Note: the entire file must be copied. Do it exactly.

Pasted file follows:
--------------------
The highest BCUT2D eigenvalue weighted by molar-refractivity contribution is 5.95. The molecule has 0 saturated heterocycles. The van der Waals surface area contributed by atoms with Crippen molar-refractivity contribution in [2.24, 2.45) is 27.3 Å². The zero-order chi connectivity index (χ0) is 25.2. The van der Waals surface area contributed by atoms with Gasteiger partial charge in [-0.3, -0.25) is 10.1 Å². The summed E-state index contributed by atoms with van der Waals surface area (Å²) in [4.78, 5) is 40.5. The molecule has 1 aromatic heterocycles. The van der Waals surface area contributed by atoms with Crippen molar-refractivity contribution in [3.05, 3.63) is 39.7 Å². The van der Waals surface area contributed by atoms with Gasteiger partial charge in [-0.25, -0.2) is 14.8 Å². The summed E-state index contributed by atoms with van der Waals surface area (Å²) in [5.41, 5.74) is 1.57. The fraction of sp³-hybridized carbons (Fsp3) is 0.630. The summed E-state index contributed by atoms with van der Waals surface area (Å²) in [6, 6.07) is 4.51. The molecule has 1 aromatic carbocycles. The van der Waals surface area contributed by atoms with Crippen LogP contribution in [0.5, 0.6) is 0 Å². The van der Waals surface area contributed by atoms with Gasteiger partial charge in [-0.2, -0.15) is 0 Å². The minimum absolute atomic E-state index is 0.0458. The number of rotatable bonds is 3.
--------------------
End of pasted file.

The highest BCUT2D eigenvalue weighted by molar-refractivity contribution is 5.95. The molecule has 0 saturated heterocycles. The van der Waals surface area contributed by atoms with Crippen molar-refractivity contribution in [2.24, 2.45) is 27.3 Å². The zero-order chi connectivity index (χ0) is 25.2. The van der Waals surface area contributed by atoms with Gasteiger partial charge in [-0.3, -0.25) is 10.1 Å². The summed E-state index contributed by atoms with van der Waals surface area (Å²) in [4.78, 5) is 40.5. The molecule has 1 aromatic heterocycles. The van der Waals surface area contributed by atoms with Crippen molar-refractivity contribution in [3.05, 3.63) is 39.7 Å². The van der Waals surface area contributed by atoms with Gasteiger partial charge in [-0.25, -0.2) is 14.8 Å². The summed E-state index contributed by atoms with van der Waals surface area (Å²) in [5.41, 5.74) is 1.57. The fraction of sp³-hybridized carbons (Fsp3) is 0.630. The summed E-state index contributed by atoms with van der Waals surface area (Å²) in [6, 6.07) is 4.51. The molecule has 1 aromatic carbocycles. The van der Waals surface area contributed by atoms with Crippen LogP contribution in [0.5, 0.6) is 0 Å². The van der Waals surface area contributed by atoms with Gasteiger partial charge in [-0.2, -0.15) is 0 Å². The minimum absolute atomic E-state index is 0.0458. The number of rotatable bonds is 3.